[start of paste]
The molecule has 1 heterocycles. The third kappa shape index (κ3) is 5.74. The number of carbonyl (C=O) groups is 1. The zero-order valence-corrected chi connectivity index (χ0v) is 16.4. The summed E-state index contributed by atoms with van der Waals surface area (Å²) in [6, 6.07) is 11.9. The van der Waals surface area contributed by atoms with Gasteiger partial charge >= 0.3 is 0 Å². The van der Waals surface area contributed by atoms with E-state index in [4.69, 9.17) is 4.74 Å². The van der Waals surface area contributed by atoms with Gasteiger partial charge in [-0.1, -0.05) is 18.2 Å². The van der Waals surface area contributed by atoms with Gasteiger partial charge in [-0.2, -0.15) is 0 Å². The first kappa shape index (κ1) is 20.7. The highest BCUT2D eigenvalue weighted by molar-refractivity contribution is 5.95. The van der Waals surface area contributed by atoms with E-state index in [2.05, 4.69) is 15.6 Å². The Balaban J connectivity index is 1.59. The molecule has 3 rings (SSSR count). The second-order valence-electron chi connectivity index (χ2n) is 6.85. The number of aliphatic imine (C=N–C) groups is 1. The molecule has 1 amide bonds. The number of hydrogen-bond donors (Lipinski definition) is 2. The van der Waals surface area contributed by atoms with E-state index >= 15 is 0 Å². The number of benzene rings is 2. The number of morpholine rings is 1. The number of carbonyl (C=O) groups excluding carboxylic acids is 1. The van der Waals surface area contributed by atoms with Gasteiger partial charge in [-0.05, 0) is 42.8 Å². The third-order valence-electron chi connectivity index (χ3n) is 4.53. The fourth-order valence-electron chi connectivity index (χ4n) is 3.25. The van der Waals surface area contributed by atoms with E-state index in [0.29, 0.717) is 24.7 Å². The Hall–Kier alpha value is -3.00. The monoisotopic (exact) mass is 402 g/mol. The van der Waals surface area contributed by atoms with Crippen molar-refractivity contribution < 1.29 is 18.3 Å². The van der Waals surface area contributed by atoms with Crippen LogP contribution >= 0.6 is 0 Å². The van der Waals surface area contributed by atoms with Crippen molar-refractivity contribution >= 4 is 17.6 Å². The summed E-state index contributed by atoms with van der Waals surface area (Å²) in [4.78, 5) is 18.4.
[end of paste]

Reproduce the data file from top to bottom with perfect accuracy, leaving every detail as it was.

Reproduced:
The molecule has 1 heterocycles. The third kappa shape index (κ3) is 5.74. The number of carbonyl (C=O) groups is 1. The zero-order valence-corrected chi connectivity index (χ0v) is 16.4. The summed E-state index contributed by atoms with van der Waals surface area (Å²) in [6, 6.07) is 11.9. The van der Waals surface area contributed by atoms with Gasteiger partial charge >= 0.3 is 0 Å². The van der Waals surface area contributed by atoms with E-state index in [4.69, 9.17) is 4.74 Å². The van der Waals surface area contributed by atoms with Gasteiger partial charge in [-0.1, -0.05) is 18.2 Å². The van der Waals surface area contributed by atoms with Gasteiger partial charge in [-0.2, -0.15) is 0 Å². The first kappa shape index (κ1) is 20.7. The highest BCUT2D eigenvalue weighted by molar-refractivity contribution is 5.95. The van der Waals surface area contributed by atoms with E-state index in [2.05, 4.69) is 15.6 Å². The Balaban J connectivity index is 1.59. The molecule has 3 rings (SSSR count). The second-order valence-electron chi connectivity index (χ2n) is 6.85. The number of aliphatic imine (C=N–C) groups is 1. The molecule has 1 amide bonds. The number of hydrogen-bond donors (Lipinski definition) is 2. The van der Waals surface area contributed by atoms with E-state index >= 15 is 0 Å². The number of benzene rings is 2. The number of morpholine rings is 1. The number of carbonyl (C=O) groups excluding carboxylic acids is 1. The van der Waals surface area contributed by atoms with Gasteiger partial charge in [-0.05, 0) is 42.8 Å². The third-order valence-electron chi connectivity index (χ3n) is 4.53. The fourth-order valence-electron chi connectivity index (χ4n) is 3.25. The van der Waals surface area contributed by atoms with E-state index in [0.29, 0.717) is 24.7 Å². The Hall–Kier alpha value is -3.00. The monoisotopic (exact) mass is 402 g/mol. The van der Waals surface area contributed by atoms with Crippen molar-refractivity contribution < 1.29 is 18.3 Å². The van der Waals surface area contributed by atoms with Crippen LogP contribution >= 0.6 is 0 Å². The van der Waals surface area contributed by atoms with Crippen molar-refractivity contribution >= 4 is 17.6 Å². The summed E-state index contributed by atoms with van der Waals surface area (Å²) in [4.78, 5) is 18.4.